Tag Archives: double wedding ring quilt

Exciting Developments

My weekend was highlighted by two very exciting developments.

The first was the realization that almond flour is in fact…ground almonds. Perhaps I’m the last one in the know here, but for several weeks I’ve been trying to justify spending $35 on a bag of flour. Unfortunately, little financial inconveniences kept cropping up: you know, paying for rent, laundry, new running sneakers (doctor’s orders), etc.–I just couldn’t bring myself to splurge.

But I’d heard too much about the wonders of this grain substitute: high protein, distinct rich flavor, and gluten free (which actually makes little difference to me, but is still intriguing). So I did some research (ie Googling) and discovered that ‘flour’ is a somewhat misleading term in this instance.

Fortunately, due to my current obsession with homemade granola, I do keep my kitchen well-stocked with nuts:

The fourth jar from the left just so happens to be blanched almonds.

It gets better. The ratio of slivered almonds to almond flour is apparently equal–how easy is that! So I measured out a cup and a half of nuts, placed them in the food processor and pulsed away until they had a grain-like texture. (Warning: over-processed nuts will turn into butter).

While many think of Friday night as an opportunity to hit the town, in the Eccles household this was always (and still is) pizza night. Pizza night involved pajamas, plenty of wine, a good movie, and, of course, pizza. It’s a tradition that I’ve never entirely gotten over, which is perhaps why the majority of Friday nights I still find myself craving a nice cheesy pie.

As luck would have it, almond flour can be used to make a delectable pizza crust. It has quite a strong, almost sweet flavor. What’s the word I’m looking for…nutty? And it’s firm but moist, more like a thin crust than deep dish. Best of all, it’s quick, easy, and well worth a try if you’re looking to put a new spin on your pizza pie.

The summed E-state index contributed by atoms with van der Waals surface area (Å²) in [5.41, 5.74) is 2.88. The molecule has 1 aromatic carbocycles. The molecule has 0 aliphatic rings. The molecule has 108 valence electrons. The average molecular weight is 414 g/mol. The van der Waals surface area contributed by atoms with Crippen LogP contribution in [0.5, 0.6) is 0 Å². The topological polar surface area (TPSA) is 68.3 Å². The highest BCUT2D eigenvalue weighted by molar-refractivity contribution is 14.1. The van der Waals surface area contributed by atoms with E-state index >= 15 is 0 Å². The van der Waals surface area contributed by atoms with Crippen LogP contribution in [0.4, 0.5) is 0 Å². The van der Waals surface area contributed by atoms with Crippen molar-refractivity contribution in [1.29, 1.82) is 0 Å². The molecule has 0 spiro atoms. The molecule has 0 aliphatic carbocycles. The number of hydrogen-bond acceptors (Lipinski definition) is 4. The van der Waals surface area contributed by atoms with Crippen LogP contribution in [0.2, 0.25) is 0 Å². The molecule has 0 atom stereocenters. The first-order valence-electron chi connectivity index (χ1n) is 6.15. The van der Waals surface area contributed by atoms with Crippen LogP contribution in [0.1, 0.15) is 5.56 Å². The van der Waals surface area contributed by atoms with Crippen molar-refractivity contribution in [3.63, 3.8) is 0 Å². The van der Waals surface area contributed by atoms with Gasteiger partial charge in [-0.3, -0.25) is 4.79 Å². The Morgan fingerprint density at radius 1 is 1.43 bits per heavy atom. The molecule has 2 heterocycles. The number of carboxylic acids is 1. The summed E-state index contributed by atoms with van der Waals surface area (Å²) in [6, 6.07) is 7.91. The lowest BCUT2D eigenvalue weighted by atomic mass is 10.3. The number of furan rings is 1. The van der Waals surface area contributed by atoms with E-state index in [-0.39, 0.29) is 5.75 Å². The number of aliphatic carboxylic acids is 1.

Almond Flour Pizza Crust

1 ½ cups almond flour

¼ teaspoon salt

¼ teaspoon baking powder

1 large egg

1 tablespoon olive oil

Preheat the oven to 350 degrees F. Combine the almond flour, salt, and baking powder. In a separate small bowl, whisk the egg and olive oil. Add the wet mixture to the dry mixture and stir to combine. Place a piece of foil on a baking dish and grease it very generously. Press the dough into a 10″ circle. Cook the crust for 15-20 minutes or until slightly golden. Remove, add toppings, and cook for another 10-15 minutes, or until the cheese has melted.

Using almond flour makes the crust such a distinct component, there’s really no need to go crazy with toppings. In this case, I used what I had in the kitchen pre-Saturday morning grocery trip: sweet potato, broccoli, tomato sauce, and lots of cheese. I baked the sweet potato for an hour at 400 degrees, mashed it with salt and thyme, and stirred in about 1/3 cup of tomato sauce. I spread this on the crust, sprinkled it with a hefty amount of shredded cheddar, and topped it off with steamed and salted broccoli.

Exciting development number two: I think I’ve gotten the hang of this double wedding ring quilt. I spent some quality time on my misbehaving seams and we seem to have to come to an agreement. I won’t bore you with the details of ironing/seam-pressing/pinning techniques… but lookie here:

I did a little more work after this picture was taken and I have officially finished one row. Only seven more to go. And you know what? After all my talk of not being in the mood for a big, time-consuming project, I’m loving this. It’s methodical and slow-going, but I’m finding that mode of working very comforting at the moment—my quilting muse works in mysterious ways.

I hope you made some delightful discoveries this weekend too!

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Some More

When I was in Cairns, Australia last summer, I bought these pants…

 

Actually, they’re not quite pants. They’re sort of a harem pants/skirt hybrid. Sometimes wearing them makes me feel like a genie, other times I feel like a total dork and can’t help but be reminded of Drew Barrymore in Never Been Kissed and her gaucho pants…but they’re not really gaucho pants either.

All that really matters in the end is that they are incredibly comfortable. They’re soft, swishy, and allow all the free leg movement of a skirt, but all the ‘coverage’ of pants (meaning I can bike in them, sit cross-legged, pop a headstand if I’m so inclined). I love them.